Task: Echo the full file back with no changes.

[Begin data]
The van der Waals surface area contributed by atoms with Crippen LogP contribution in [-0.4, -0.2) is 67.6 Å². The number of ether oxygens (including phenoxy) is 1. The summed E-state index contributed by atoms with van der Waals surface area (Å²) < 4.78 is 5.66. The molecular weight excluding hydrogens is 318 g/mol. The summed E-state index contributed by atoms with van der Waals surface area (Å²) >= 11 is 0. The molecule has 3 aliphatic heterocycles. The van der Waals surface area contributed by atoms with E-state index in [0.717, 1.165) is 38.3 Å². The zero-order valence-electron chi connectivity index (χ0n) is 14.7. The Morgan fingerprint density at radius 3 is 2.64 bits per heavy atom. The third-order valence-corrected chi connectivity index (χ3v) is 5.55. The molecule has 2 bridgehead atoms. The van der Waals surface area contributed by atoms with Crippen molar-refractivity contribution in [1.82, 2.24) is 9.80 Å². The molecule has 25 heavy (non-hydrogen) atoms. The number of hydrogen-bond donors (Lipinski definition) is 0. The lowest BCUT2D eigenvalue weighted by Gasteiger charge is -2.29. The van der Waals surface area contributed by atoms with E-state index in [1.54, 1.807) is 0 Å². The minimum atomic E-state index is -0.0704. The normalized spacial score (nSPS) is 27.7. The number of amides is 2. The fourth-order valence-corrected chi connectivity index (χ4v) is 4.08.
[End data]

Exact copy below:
The van der Waals surface area contributed by atoms with Crippen LogP contribution in [-0.4, -0.2) is 67.6 Å². The number of ether oxygens (including phenoxy) is 1. The summed E-state index contributed by atoms with van der Waals surface area (Å²) < 4.78 is 5.66. The molecular weight excluding hydrogens is 318 g/mol. The summed E-state index contributed by atoms with van der Waals surface area (Å²) >= 11 is 0. The molecule has 3 aliphatic heterocycles. The van der Waals surface area contributed by atoms with E-state index in [0.717, 1.165) is 38.3 Å². The zero-order valence-electron chi connectivity index (χ0n) is 14.7. The Morgan fingerprint density at radius 3 is 2.64 bits per heavy atom. The third-order valence-corrected chi connectivity index (χ3v) is 5.55. The molecule has 2 bridgehead atoms. The van der Waals surface area contributed by atoms with Crippen molar-refractivity contribution in [1.82, 2.24) is 9.80 Å². The molecule has 25 heavy (non-hydrogen) atoms. The number of hydrogen-bond donors (Lipinski definition) is 0. The lowest BCUT2D eigenvalue weighted by Gasteiger charge is -2.29. The van der Waals surface area contributed by atoms with E-state index in [1.54, 1.807) is 0 Å². The minimum atomic E-state index is -0.0704. The normalized spacial score (nSPS) is 27.7. The number of amides is 2. The fourth-order valence-corrected chi connectivity index (χ4v) is 4.08.